From Start Up To Starbucks When Do You Need A CFO
Mar 14, 2011
Companies must go through some key transitions as they grow – or they will fail to evolve into professionally managed entities. Starbucks began as a coffee roaster with two stores in Seattle in 1984, and grew to over 2,000 stores and $billions in revenue over twenty years.
The growth transition moves from the early entrepreneurial start-up when everyone wears many hats and the focus is on revenue generation; to more established companies that are building organizational systems; to larger companies that have sustainable business models, experienced staff and have created a high business value. How do you ensure you can transition safely from a shaky start up to create a valuable business enterprise? For many companies a CFO is a key component of the growth strategy. Hiring a seasoned part-time or virtual CFO is an excellent strategy for building a solid company and maximizing business value from the beginning.
The Start-up Company – Revenues of $0 – $ 3 million
Start ups face a variety of problems – usually all at once. Finding a market need, developing a product, obtaining business funding, and finding employees will occupy the entrepreneur and lead quickly to the next stage. As sales increase the importance of working capital grows: more inventory, stretching accounts receivable, balancing vendor payments. More space, more equipment, more people – days stretch 18 hours or more as activities become more frantic. With little time for planning, the firm’s processes such as marketing, service delivery, accounting, personnel soon become overwhelmed. This is a key moment for the company – will it develop the capacity to move to the next stage or will it implode?
Growing pains are experienced in several ways and are not hard to recognize:
- There are not enough hours in the day
- No-one knows what’s going on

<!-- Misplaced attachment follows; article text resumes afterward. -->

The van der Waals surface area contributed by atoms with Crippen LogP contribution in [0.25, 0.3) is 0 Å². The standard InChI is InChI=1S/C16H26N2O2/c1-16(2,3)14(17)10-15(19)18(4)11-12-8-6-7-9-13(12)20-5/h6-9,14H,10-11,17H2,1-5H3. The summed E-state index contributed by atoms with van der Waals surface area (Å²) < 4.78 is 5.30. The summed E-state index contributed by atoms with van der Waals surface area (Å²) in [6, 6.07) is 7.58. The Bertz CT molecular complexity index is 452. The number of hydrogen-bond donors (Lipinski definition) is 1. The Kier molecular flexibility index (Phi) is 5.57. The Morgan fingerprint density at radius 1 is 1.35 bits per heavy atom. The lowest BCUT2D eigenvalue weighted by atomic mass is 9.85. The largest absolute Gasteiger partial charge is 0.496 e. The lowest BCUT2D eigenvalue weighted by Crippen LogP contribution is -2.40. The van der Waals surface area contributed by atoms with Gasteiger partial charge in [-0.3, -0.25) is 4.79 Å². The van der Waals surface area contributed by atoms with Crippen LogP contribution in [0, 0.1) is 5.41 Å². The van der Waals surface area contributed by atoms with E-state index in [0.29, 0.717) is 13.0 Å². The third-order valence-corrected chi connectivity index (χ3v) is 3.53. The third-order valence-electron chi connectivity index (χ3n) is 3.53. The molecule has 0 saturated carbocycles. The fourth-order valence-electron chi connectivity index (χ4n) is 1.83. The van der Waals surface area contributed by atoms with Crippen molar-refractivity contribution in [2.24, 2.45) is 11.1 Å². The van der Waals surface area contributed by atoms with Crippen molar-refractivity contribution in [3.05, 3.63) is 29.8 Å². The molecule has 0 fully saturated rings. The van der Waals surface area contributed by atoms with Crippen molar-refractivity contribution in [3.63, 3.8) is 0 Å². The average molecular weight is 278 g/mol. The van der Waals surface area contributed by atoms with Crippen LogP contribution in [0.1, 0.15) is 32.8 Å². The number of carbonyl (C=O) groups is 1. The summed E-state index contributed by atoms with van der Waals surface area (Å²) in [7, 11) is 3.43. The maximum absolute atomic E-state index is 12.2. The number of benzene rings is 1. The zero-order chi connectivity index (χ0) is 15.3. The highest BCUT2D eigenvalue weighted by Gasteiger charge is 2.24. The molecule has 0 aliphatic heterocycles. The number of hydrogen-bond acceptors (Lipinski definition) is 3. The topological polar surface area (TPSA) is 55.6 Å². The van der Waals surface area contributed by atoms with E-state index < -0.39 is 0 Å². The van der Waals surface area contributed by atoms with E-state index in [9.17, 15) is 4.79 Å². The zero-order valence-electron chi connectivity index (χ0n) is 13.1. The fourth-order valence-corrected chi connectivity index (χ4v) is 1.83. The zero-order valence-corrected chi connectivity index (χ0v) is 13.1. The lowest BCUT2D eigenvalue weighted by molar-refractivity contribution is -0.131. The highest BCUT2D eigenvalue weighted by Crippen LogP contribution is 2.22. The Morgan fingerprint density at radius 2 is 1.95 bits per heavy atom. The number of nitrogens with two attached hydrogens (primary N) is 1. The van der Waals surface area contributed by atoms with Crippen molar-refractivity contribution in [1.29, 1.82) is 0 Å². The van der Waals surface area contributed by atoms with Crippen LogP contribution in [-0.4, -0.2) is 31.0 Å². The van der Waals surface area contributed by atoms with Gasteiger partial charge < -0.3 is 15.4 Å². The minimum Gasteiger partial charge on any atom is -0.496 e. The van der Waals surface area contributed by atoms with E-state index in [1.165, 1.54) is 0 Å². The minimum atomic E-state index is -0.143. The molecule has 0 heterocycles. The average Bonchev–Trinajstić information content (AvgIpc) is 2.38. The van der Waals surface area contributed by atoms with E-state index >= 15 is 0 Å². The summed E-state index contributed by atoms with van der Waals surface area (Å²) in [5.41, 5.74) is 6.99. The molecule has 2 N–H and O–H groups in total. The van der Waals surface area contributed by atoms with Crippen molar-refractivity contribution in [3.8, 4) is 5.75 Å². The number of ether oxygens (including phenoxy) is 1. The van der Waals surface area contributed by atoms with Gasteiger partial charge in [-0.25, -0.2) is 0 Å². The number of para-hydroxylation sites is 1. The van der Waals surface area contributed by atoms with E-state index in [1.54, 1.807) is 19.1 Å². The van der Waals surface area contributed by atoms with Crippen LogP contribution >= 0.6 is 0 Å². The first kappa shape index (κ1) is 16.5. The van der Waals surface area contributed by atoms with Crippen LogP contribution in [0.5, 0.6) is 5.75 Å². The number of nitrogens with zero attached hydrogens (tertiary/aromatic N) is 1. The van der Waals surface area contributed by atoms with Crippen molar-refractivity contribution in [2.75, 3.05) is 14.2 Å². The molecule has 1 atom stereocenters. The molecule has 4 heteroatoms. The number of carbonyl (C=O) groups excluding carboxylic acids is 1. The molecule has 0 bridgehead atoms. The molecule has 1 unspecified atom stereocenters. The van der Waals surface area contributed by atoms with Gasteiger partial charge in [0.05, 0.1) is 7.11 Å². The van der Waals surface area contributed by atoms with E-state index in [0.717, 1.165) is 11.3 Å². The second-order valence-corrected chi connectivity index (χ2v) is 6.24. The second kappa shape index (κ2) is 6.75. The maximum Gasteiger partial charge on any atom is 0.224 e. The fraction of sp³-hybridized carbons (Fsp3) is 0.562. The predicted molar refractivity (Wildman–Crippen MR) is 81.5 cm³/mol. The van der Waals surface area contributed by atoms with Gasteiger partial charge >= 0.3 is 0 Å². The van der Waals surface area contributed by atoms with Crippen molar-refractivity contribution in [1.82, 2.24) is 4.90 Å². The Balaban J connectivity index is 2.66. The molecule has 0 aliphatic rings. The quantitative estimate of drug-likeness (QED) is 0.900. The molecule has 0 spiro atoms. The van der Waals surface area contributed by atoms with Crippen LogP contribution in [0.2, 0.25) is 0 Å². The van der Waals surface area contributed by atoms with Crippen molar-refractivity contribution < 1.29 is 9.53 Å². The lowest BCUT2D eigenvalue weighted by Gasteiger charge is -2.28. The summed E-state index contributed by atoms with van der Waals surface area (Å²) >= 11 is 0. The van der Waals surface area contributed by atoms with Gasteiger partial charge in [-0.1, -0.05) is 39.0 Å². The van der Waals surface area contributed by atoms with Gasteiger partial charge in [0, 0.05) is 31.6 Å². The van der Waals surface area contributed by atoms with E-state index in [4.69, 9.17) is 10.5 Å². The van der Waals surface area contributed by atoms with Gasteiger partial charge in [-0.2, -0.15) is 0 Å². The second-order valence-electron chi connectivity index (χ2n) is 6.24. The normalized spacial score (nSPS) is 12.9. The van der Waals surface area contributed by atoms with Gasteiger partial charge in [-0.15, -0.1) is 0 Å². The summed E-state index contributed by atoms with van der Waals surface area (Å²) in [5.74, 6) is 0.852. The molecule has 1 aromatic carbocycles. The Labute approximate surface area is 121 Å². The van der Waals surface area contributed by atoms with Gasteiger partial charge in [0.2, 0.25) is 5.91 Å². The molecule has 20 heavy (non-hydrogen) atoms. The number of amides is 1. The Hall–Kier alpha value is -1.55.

- The owner is wearing too many hats
- Plans are not made, or not followed
- There are not enough managers or delegation is lacking
- Revenue is the focus rather than profit
The solution to these problems is clear. An organizational infrastructure is urgently needed to facilitate product and service delivery and introduce planning and control to the firm. At this stage the part-time CFO is a key contributor taking on such areas as working capital management, procedures, financial plans, cash flow, fund raising and management of the accounting function.
Expanding Company – Revenues of $3 to $10 million
The company has now progressed beyond the start up phase. Sales are strong, but expenses are growing too. More staff require more management, and customer fulfillment is more complex. Turnover cycles are increasing as more sales mean more inventory, vendors, employees to keep the machine moving. Some of the symptoms you may experience include:
- Sales and production are out of synch with frequent out of stocks and mis-information
- Accounting records are confused and errors occur
- Product quality takes a dive
- Computer/ network issues cause havoc
- Cash flows are unpredictable
At this stage the need for functional operating systems becomes very clear, to enable the company to operate at maximum efficiency. Accounting systems need an overhaul, network up time requires professional management, planning is essential. The entrepreneurial CFO can now contribute with more sophisticated challenges such as budget development, internal control, management dashboards, building profitability, working with banks, attorneys, auditors, business intelligence and timely financial reports.
The Mid Size jump – Revenues of $10 to $100 million
The company has survived the early stages and is now growing fast. The company now has to make the transition for an entrepreneurial focused company, to a professional managed organization. This presents one of the biggest challenges for most entrepreneurs: we need more formal planning, more meetings, defined responsibilities, better control systems. This is the stage when Steve Jobs the creative hands off the John Scully the professional manager. Some of the key differences in this stage from the early growth stages are:
- Profit must be planned for explicitly
- Strategic planning charts the firm’s growth
- The company organization becomes more formal with job descriptions, and clear responsibilities
- Performance management including budgets, management development and control systems is introduced.
The part-time CFO plays a key role at this stage and may be involved in acquisitions work, due diligence, internal audit, performance management, risk management, building a larger accounting department, evaluating systems performance, vendor management, policies and procedures and getting ready to hire a full time CFO.
The affordability of a part-time B2B CFO lowers the barrier to establishing your company and making the gowth transition as a survivor. Moving through the growth stages requires a lot of help, but the rewards of creating a large, established, professionally run organization are significant. Call David Kirkup, partner with B2BCFO on 404 348 0326 to get started today.